Although nationwide lockdowns are unprecedented in modern history, there’s been remarkably little public debate about whether they are justified ethically. Vague appeals to ‘protecting the NHS’ will not do, especially since the U.K. Pandemic Preparedness Strategy 2011 says that halting the spread of pandemic influenza virus would be “a waste of public health resources”.
In a paper due to appear in the Journal of Medicine and Philosophy, Samuel Director and Christopher Freiman examine the two main justifications that have been given for lockdown. And they find both of these justifications wanting. In particular, they argue that each one has implications that most people would not accept.
The first major justification for lockdowns is that we have to minimise lives lost (or perhaps life years lost). In other words: we should adopt whichever policy minimises the total number of deaths, and since lockdown is the policy that achieves that, we should implement lockdowns.
As an example of this justification, the authors quote the former New York Governor Andrew Cuomo, who said, “We’re not going to put a dollar figure on human life. The first order of business is to save lives, period. Whatever it costs.”
Yet upon reflection, this justification makes very little sense. For example, it would imply that governments should drastically reduce speed limits to prevent all road deaths – at the cost of time, convenience and economic efficiency. (Or perhaps they’d have to ban cars altogether.)
As I’ve previously noted: “Society has functions other than simply extending people’s lives for as long as possible. If it did not, we’d spend a much higher fraction of GDP on healthcare, and we’d ban alcohol, smoking and extreme sports.”
The second major justification for lockdowns is that we must defer to experts. In other words: we should adopt whichever policy the experts advocate, and since the experts advocate lockdown, that is what we should do.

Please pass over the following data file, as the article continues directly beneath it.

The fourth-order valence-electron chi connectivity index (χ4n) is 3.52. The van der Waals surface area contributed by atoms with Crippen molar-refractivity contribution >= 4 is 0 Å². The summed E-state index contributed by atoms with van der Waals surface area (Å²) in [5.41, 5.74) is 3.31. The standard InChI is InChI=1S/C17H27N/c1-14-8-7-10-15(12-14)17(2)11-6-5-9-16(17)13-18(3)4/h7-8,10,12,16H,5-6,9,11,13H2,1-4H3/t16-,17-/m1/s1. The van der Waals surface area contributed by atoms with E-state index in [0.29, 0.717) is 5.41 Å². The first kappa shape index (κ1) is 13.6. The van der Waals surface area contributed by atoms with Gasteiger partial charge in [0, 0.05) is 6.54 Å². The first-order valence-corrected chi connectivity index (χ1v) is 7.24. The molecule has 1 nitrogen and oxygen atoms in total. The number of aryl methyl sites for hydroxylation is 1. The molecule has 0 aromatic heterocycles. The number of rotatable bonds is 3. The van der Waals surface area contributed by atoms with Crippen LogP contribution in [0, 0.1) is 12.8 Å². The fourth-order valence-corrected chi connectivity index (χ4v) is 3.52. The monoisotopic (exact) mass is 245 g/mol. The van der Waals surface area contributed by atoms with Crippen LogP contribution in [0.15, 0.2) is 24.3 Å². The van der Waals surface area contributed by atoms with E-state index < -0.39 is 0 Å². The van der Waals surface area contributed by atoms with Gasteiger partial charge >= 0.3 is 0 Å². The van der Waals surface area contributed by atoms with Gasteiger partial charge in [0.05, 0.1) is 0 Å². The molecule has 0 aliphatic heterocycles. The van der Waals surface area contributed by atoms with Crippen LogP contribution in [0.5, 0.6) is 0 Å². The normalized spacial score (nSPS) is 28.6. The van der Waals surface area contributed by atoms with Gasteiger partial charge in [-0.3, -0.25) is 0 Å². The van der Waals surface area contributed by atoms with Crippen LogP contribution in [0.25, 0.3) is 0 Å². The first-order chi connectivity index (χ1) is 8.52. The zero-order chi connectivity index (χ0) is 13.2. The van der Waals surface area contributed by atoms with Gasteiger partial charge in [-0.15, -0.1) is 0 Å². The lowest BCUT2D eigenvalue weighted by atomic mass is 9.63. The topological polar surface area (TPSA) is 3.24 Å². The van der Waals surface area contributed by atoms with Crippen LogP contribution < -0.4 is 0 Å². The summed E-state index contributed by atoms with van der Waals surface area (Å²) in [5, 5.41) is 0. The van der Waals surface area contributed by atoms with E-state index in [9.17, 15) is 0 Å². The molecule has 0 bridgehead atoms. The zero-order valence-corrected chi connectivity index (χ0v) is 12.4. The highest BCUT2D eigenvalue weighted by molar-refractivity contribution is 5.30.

Aside from the fact that many experts were against lockdown – not to mention the difficulty of even defining ‘expertise’ in this area – insisting that we must defer to experts has implications that many people would reject.
For example, it would imply that we should adopt free trade, open immigration, legalisation of some drugs, and perhaps even markets in human organs – since these policies all receive support from academic economists. Note: I’m not saying these are all necessarily bad policies; but they can’t be justified purely on the basis of what ‘the experts’ believe.
According to the authors, the only justification that actually makes sense is that lockdowns have large “net welfare benefits”, i.e., their benefits in terms of lives saved outweigh all the costs they impose on society. However, as a matter of empirical fact, the authors doubt that lockdowns do have large “net welfare benefits”.
For example, they entertain economist Bryan Caplan’s argument that the reduction in quality of life alone may have offset any lives saved by lockdowns. (Though of course, there’s not much evidence that lockdowns have saved lives in most of the countries where they’ve been tried.)
Director and Freiman’s paper provides a good overview of the debate over the ethics of lockdown, and is worth reading in full.